|Publication number||US7170448 B2|
|Application number||US 10/479,749|
|Publication date||Jan 30, 2007|
|Filing date||Jun 6, 2002|
|Priority date||Jun 8, 2001|
|Also published as||CA2449667A1, CA2449667C, EP1393411A1, EP1393411B1, US20040183730, WO2002101877A1|
|Publication number||10479749, 479749, PCT/2002/1935, PCT/FR/2/001935, PCT/FR/2/01935, PCT/FR/2002/001935, PCT/FR/2002/01935, PCT/FR2/001935, PCT/FR2/01935, PCT/FR2001935, PCT/FR2002/001935, PCT/FR2002/01935, PCT/FR2002001935, PCT/FR200201935, PCT/FR201935, US 7170448 B2, US 7170448B2, US-B2-7170448, US7170448 B2, US7170448B2|
|Inventors||Bernard Jecko, Francois Torres, Guillaume Villemaud|
|Original Assignee||Centre National De La Recherche Scientifique (C.N.R.S.)|
|Export Citation||BiBTeX, EndNote, RefMan|
|Patent Citations (20), Referenced by (3), Classifications (19), Legal Events (3)|
|External Links: USPTO, USPTO Assignment, Espacenet|
The present invention relates to omnidirectional resonant antennas and more particularly to omnidirectional resonant antennas operating in a half-space or all of space.
It is known in the prior art to produce resonant antennas, that is to say antennas of which the dimensions have been determined in such a manner that they have a resonance phenomenon for multiples of a predetermined frequency. These antennas use the resonance phenomenon in order to increase the energy of the radiation emitted and/or received at the predetermined frequency and thus have a limited pass band. These antennas also have the advantage that they are compact by comparison with non-resonant antennas, that is to say antennas which do not have a resonance phenomenon for multiples of a predetermined frequency.
These antennas can be produced with the aid of a single electric conductor forming a dipole or a monopole, usually of the strand type. They are for example produced with the aid of a metal cover imprinted on a dielectric substrate, these latter antennas being known by the name of “patch antennas”. Another mode of production consists of cutting out slots in a mass plane, these antennas being known by the name of “slot antennas”. However, at best, it is known nowadays to produce omnidirectional resonant antennas operating in a spatial plane, that is to say that the electromagnetic radiation emitted or received is substantially uniform irrespective of the direction of this plane.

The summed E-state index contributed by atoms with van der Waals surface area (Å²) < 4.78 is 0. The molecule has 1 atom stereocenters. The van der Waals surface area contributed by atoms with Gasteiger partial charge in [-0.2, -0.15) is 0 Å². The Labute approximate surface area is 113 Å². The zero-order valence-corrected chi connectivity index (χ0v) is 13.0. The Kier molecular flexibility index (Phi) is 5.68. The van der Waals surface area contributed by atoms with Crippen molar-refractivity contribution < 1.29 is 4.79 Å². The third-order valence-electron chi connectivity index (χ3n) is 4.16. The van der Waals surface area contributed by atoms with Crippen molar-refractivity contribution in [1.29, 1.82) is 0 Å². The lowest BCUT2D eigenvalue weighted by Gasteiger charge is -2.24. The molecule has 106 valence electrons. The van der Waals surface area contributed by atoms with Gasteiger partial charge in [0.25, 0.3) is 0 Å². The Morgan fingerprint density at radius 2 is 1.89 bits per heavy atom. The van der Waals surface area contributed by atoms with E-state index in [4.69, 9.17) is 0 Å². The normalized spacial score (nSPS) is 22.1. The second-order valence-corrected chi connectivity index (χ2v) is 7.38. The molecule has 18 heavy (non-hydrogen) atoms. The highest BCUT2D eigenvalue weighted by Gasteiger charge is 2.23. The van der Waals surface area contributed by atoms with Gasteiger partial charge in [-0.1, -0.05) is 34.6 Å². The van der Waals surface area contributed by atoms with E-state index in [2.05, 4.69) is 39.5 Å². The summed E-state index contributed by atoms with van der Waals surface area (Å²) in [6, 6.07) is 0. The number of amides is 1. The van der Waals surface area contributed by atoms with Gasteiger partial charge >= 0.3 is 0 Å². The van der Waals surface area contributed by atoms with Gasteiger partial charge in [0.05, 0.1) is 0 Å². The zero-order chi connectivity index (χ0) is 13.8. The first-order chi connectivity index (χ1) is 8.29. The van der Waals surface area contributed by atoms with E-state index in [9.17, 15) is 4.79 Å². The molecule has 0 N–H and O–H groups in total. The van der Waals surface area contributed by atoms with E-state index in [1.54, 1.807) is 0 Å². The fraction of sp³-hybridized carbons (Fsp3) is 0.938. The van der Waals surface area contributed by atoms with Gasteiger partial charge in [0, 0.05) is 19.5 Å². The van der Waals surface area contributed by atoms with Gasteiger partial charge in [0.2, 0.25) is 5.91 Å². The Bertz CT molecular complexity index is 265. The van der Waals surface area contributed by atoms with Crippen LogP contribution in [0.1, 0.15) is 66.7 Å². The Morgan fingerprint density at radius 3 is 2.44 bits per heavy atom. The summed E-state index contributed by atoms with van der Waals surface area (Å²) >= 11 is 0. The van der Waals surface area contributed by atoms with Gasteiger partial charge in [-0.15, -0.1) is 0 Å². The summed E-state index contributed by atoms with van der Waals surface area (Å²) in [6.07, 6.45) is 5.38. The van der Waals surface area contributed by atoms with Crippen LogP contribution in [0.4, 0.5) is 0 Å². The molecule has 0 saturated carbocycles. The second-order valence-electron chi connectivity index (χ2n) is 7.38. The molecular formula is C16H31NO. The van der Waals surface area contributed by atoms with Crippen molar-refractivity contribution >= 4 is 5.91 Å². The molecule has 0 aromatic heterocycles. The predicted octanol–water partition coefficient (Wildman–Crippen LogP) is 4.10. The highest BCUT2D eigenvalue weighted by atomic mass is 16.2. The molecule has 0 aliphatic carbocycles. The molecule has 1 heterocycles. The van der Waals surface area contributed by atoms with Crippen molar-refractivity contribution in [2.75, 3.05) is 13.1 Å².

Systems also exist in the prior art which comprise three resonant antennas each oriented in a different spatial direction. These antennas are connected to the input of a signal processing computer. The computer is adapted to process the signals received at the input in such a way as to restore at the output one single signal similar to that of an omnidirectional resonant antenna operating in all spatial directions.
However, these systems are difficult to integrate into industrial applications, particularly because of the presence of the computer.
Therefore no resonant antennas exist at present which have the simplicity of the antennas formed with one single electrical conductor whilst being omidirectional in a half-space or all of space.
Therefore the object of the present invention is to fill this gap by creating an omnidirectional resonant antenna operating in a half-space or in all of space.
It therefore relates to an omnidirectional resonant antenna operating in a half-space or all of space having one single radiating electric conductor formed of at least three strands placed end to end, the length of each strand and the orientation of the strands with respect to one another contributing to determining the global radiation of the electric conductor, characterised in that the strands are oriented in at least three different spatial directions and that the lengths of the strands are determined in such a manner as to obtain an omnidirectional global radiation of the electric conductor operating in a half-space or in all of space.
According to other characteristics of the invention, it may also comprise one or several of the following characteristics:
The invention also relates to a device for receiving and emitting electromagnetic radiation in a half-space or in all of space, characterised in that it has a plurality of omnidirectional resonant antennas as claimed in any one of the preceding claims.
The invention will be better understood upon reading the following description which is given solely by way of example and with reference to the accompanying drawings, in which:
The areas 14, 16 and 18 are respectively proportional at the level of radiation of the strands of the electric conductor 4 between the end 8 and the point 20, between the points 20 and 22 and between the point 22 and the end 6. It will be appreciated therefore that with the aid of
As a variant, the mass plane 38 is a plane of which the width and the length are several times greater than the wavelength λ of the working frequency of the electric conductor 26. Then it is said that the mass plane is infinite. It will be noted that an infinite mass plane forms a screen to the electromagnetic radiation of an electric conductor such as the conductor 26 and that consequently the resonant antenna is omnidirectional in a half-space. In this case the lengths of the strands such as the strands 28, 30 and 32 are respectively less than